Periodic Reporting for period 1 - Road Diplomacy (Road Diplomacy: International Infrastructure and Ethnography of Geopolitics in 21st Century Asia)
Reporting period: 2018-06-01 to 2020-05-31
The MSCA grant period was reduced from 24 months to 15 months because of professional job opportunities presented by my appointment as Assistant Professor of Geographic Science at James Madison University in Virginia, USA. Despite truncating the grant by nine months, I still completed the majority of objectives for the project. Below is a detailed assessment of the progress made on all work packages, with specific outputs (milestones and deliverables) for respective tasks. See attached documents for specific outputs (publications, workshops, conferences, etc.)
Extending from my MSCA project Road Diplomacy, my current book project, Infrastructural Power, analyzes the ways in which infrastructures like highways and hydroelectric projects are leveraged for political purposes across Asian landscapes. In the case of Himalayan mountain communities for whom state presence has long been marked by its conspicuous absence, international development since 2015 marks a turning point in national development trajectories, with a pivot to international interventions increasingly linked to China and climate risk mitigation. Drawing on my multidisciplinary training in religion and diplomacy, I am committed to outreach, engagement, and collaboration and the engagement of broader publics about the uneven politics of natural disaster and international development in Nepal and the Global South. Over the course of my MSCA grant period, I commenced preliminary collaboration with a six international research teams and I expect to continue working together with these research networks in future years. These research teams include: Infrastructures of Democracy (University of Toronto); Roadwork Asia (University of Zurich); Roads: Politics of Thought (SOAS London University); RIZEAsia (University of Aarhus); Borders, Mobilities, Infrastructures (National University of Singapore); and China Made (University of Colorado Boulder).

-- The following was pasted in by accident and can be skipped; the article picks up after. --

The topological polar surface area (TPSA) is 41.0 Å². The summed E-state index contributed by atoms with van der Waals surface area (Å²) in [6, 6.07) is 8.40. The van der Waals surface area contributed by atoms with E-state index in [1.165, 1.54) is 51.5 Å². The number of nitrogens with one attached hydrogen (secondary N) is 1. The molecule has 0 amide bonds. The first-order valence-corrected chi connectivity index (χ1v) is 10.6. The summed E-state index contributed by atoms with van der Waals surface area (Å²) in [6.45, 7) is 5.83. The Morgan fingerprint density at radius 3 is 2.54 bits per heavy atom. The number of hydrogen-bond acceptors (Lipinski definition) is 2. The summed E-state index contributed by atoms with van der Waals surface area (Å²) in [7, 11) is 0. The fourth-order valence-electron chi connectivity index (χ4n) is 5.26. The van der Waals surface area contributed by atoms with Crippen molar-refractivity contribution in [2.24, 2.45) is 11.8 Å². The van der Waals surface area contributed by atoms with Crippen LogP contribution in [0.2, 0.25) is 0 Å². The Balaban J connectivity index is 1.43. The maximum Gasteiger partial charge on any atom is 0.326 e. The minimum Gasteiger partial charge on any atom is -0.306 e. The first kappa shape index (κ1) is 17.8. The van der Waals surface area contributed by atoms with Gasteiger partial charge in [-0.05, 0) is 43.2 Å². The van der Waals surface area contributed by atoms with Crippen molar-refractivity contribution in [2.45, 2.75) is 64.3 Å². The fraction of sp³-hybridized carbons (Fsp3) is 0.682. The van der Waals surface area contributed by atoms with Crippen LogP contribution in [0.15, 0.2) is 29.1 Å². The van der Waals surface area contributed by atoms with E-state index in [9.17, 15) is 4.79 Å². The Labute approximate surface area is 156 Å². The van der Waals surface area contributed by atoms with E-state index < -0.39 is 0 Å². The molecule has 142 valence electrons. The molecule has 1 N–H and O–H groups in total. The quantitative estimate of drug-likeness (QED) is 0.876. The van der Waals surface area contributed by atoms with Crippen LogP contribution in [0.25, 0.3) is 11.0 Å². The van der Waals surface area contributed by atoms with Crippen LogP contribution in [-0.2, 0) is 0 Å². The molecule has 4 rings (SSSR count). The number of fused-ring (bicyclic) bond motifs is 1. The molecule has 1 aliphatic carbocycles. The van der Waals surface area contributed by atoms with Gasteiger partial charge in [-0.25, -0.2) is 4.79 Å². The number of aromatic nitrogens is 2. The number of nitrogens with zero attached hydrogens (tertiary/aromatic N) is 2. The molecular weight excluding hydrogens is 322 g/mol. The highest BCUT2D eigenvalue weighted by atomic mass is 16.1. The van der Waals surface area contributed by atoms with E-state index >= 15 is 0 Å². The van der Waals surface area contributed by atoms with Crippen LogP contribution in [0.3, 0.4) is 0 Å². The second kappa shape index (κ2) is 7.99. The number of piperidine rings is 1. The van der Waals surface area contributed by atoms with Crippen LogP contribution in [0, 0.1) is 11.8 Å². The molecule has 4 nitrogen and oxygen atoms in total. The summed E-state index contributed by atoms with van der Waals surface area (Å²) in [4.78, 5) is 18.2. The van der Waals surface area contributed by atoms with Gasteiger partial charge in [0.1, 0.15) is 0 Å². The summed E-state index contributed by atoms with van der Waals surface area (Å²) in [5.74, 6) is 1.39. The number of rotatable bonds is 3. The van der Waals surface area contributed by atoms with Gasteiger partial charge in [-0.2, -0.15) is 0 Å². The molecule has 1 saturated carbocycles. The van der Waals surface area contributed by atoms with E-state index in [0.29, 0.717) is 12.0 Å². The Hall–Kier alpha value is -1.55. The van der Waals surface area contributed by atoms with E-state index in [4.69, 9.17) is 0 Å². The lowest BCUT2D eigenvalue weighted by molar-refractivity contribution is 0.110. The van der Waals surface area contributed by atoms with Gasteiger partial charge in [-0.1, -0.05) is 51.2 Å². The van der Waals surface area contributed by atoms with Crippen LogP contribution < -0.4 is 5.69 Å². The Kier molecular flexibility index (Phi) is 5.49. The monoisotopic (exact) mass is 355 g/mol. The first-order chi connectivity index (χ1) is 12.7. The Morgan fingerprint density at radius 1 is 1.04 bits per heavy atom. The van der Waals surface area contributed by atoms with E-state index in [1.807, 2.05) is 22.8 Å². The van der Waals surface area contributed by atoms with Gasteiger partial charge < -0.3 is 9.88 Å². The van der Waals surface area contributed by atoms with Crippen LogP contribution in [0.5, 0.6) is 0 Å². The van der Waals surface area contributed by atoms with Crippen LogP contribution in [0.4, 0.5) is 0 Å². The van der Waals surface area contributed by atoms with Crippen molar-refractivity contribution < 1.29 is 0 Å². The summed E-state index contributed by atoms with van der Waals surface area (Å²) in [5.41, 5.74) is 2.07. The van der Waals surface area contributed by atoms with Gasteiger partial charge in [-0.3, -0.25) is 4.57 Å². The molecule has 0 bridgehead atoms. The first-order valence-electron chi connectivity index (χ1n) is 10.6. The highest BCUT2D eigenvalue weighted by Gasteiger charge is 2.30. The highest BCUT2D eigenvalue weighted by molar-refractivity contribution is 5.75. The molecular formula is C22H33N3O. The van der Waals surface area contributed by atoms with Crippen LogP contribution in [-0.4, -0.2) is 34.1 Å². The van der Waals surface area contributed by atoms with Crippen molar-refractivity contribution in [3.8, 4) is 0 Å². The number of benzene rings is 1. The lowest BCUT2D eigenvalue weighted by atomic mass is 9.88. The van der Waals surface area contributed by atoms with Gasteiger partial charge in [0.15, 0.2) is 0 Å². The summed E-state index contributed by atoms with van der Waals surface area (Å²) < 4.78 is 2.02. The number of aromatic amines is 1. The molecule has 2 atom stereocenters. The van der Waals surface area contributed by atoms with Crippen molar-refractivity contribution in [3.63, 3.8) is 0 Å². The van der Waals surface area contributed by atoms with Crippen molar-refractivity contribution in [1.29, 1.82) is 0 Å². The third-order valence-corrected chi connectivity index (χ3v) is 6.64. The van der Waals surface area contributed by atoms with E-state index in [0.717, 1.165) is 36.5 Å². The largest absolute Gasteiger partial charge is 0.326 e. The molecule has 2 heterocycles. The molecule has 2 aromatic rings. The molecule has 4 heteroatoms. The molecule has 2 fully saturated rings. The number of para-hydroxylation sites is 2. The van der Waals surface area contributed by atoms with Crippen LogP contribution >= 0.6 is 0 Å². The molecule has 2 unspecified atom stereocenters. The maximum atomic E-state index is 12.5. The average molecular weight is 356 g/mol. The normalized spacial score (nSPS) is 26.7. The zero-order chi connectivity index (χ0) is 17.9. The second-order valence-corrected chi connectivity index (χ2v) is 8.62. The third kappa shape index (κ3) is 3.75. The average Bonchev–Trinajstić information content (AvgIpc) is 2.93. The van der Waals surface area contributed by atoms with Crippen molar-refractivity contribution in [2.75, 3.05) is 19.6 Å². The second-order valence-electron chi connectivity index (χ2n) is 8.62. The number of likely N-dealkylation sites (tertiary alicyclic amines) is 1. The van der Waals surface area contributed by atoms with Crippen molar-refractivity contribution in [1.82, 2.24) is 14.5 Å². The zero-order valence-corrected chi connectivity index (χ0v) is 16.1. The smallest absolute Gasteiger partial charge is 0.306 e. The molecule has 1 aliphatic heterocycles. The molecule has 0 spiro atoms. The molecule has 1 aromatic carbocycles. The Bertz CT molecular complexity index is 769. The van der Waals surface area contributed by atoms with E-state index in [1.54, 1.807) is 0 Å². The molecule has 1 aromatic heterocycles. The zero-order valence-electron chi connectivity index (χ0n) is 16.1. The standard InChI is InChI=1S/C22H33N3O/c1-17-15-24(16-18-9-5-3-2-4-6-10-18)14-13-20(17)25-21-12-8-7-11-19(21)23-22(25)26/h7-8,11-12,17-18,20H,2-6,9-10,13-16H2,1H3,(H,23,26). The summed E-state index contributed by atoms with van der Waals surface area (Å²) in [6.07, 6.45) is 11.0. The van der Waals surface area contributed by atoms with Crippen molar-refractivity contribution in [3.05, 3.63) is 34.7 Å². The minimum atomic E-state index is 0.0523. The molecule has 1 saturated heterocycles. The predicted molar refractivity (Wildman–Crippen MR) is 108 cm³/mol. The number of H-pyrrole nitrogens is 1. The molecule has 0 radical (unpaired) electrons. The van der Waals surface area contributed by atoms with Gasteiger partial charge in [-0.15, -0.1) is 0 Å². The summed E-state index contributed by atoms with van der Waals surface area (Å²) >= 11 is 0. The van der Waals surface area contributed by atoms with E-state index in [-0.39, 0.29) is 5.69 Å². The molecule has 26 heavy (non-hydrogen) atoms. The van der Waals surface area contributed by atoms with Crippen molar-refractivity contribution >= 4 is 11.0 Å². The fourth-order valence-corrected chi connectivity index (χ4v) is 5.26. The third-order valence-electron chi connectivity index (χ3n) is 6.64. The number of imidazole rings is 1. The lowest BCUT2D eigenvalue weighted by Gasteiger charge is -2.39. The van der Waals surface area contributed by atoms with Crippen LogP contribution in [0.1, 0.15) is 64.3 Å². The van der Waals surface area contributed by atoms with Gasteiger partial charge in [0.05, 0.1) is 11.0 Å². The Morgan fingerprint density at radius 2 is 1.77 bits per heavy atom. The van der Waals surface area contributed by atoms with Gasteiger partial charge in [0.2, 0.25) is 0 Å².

Following the MSCA research period and moving from the Himalayan borderlands to rural and urban landscapes across the United States, I am now preparing a second research project that seeks answers to the simple question: what’s the matter with infrastructure in America? Motivated by the problematic gap between routine political promises of improvement and the everyday realities of crumbling national transportation and communication networks, the state of infrastructure in the United States is further threatened by the effects of climate change and poses significant risks to national constituencies. Taking the paradox of global infrastructure development between Asia and America as a point of entry – where infrastructure is, respectively, fast and sensational versus slow and neglected – I will generate knowledge about the ways in which infrastructural promises can be harnessed rather than ignored and in what ways political possibility might be mobilized into material public goods in America. This research endeavor builds from and continues to pursue fundamental questions at the center of my MSCA Road Diplomacy project and I look forward to continued collaboration in research about the politics and pitfalls of international infrastructure development with colleagues in Germany, the EU,